Kevin Rabalais

Kevin Rabalais is the author of The Landscape of Desire.

Articles by this author

Image of Jennifer Egan
Jennifer Egan’s dynamic new novel, ‘Manhattan Beach’, will reward all readers
Small moments
From the first few sentences of Jennifer Egan’s new novel, Manhattan Beach (Corsair; $32.99), the reader sinks into the comfort of entering a world complete, one under the...
 
Rachel Seiffert’s ‘A Boy in Winter’ chronicles the physical and psychological brutality of war from multiple perspectives
Three grey days
Rachel Seiffert, the Booker Prize–shortlisted author of The Dark Room, coaxes mixed emotions from the reader on nearly every page of her latest work. There is, first of all, a...
 
An irresistible collection of columns from a master storyteller
‘The Dog’s Last Walk’ by Howard Jacobson
You would have no trouble picking Howard Jacobson’s sentences out of a line-up. They jab. From one to the next, they provoke a flurry of emotions. Read Jacobson to laugh. Read him...
 
Cover of Lincoln in the Bardo
Bloomsbury; $29.99
‘Lincoln in the Bardo’ by George Saunders
In his long-awaited debut novel, George Saunders – author of four highly praised short-story collections, among them CivilWarLand in Bad Decline and Tenth of December –...
 
Cover of Transit
Jonathan Cape; $32.99
‘Transit’ by Rachel Cusk
A novel, to paraphrase Stendhal, is a mirror travelling down a road. In Outline (2015) and Transit – the first two published volumes of a proposed trilogy – Canadian-born, UK-...
 
Cover of A Woman Looking at Men Looking at Women
Sceptre; $32.99
‘A Woman Looking at Men Looking at Women’ by Siri Hustvedt
In novels such as What I Loved and The Blazing World and the memoir The Shaking Woman or A History of My Nerves, Siri Hustvedt initiates deep philosophical and psychological...
 
Jonathan Cape; $32.99
‘Two Years Eight Months and Twenty-Eight Nights’ by Salman Rushdie
Think about Salman Rushdie and try not to conjure the word “fatwa”. The death sentence Iran’s Ayatollah Khomeini pronounced on 14 February 1989 – his “unfunny valentine”, as...
 
Faber & Faber; $29.99
‘The Discreet Hero’ by Mario Vargas Llosa
Georges Simenon always said that he approached his romans durs, or hard novels, more seriously than his books featuring the detective Maigret. Graham Greene categorised his...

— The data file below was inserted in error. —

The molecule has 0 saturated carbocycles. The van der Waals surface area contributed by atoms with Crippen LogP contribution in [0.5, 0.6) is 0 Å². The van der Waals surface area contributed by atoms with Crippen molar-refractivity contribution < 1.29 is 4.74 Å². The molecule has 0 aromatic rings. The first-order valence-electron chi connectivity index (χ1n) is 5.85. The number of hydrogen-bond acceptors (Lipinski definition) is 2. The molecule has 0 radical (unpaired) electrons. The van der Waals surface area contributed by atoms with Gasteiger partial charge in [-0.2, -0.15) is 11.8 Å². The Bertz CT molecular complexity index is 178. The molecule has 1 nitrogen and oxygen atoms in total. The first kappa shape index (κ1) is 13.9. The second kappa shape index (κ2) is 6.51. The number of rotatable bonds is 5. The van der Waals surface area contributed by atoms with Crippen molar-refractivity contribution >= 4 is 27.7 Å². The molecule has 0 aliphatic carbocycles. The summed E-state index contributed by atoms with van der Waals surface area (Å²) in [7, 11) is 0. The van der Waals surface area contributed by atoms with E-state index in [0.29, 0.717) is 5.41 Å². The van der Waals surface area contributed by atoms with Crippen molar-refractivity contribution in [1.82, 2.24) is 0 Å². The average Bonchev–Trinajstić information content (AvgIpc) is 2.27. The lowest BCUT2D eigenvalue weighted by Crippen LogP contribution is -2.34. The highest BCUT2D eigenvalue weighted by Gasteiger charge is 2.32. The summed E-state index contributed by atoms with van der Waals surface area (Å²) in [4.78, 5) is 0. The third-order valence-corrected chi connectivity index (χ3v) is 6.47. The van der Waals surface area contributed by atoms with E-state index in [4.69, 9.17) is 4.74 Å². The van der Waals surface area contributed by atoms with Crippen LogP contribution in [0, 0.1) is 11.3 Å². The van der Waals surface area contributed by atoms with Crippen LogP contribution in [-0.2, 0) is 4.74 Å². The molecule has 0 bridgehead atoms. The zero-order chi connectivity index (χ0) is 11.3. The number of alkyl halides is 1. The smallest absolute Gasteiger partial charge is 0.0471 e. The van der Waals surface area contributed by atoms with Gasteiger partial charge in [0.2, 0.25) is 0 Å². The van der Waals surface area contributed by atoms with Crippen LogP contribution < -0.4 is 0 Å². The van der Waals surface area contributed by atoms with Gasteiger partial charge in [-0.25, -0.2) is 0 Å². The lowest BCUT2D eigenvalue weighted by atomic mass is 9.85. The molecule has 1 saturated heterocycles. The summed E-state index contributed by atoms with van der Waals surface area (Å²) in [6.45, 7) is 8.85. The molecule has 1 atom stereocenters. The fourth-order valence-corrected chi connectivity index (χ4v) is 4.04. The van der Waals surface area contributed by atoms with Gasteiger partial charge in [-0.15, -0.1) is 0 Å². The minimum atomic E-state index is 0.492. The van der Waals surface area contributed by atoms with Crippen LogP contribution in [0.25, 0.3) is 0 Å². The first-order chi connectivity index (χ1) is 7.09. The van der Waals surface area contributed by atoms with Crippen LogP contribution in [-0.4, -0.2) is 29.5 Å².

Bloomsbury; $29.99
‘Let Me Be Frank with You’ by Richard Ford
He introduced himself in one of the most memorable and direct voices of contemporary American fiction: “My name is Frank Bascombe. I am a sportswriter.” Readers first met Bascombe...
 
The young Dylan Thomas
A century of Dylan Thomas
Majesty and burning
It sounded like a hoax. In June, more than half a century after the poet died following yet another marathon binge, the Guardian reported the discovery of a drinking song “dashed...
 
Random House; $35
‘Colorless Tsukuru Tazaki and His Years of Pilgrimage’ by Haruki Murakami (trans. Philip Gabriel)
His name carries a cultural cachet rarely granted writers today, much less those of the literary variety. As a brand, Haruki Murakami infiltrated the West with the English...
 
New York Review Books; $29.99
‘Agostino’ by Alberto Moravia
For much of the 20th century, Alberto Moravia’s name was a byword for sexy sophistication. Moravia titillated readers with his highly charged sexual and psychological tales, among...
 
Scribe; $29.99
Edgard Telles Ribeiro’s ‘His Own Man’
It’s no surprise, given the region’s turbulent history, that the boom in Latin American literature during the 1960s and ’70s included the “dictator novel” subgenre. During the era...
 
Trans. Christopher Moncrieff; Alma Classics; $19.99
Robert Musil’s ‘The Confusions of Young Master Törless’
In the quartet of great 20th-century modernist writers that includes James Joyce, Franz Kafka and Marcel Proust, Robert Musil remains the most enigmatic member. That he failed to...
 
Jonathan Cape; $79.95
Jane Rogoyska’s ‘Gerda Taro: Inventing Robert Capa’
From the battlefields of the Spanish Civil War came rumours of a photographer in high heels who paraded her beauty for the morale of Loyalist soldiers. No such images survive, but...
 
Hemingway’s passport, 1923. © John F Kennedy Library, Boston
A portrait of Papa as a young man
‘The Letters of Ernest Hemingway, Vol. 2: 1923–1925’
In 1924, the year before he wrote The Sun Also Rises and defined the sensibilities of a generation deemed lost, Ernest Hemingway was gored in a Pamplona bullring. Or at least that...
 

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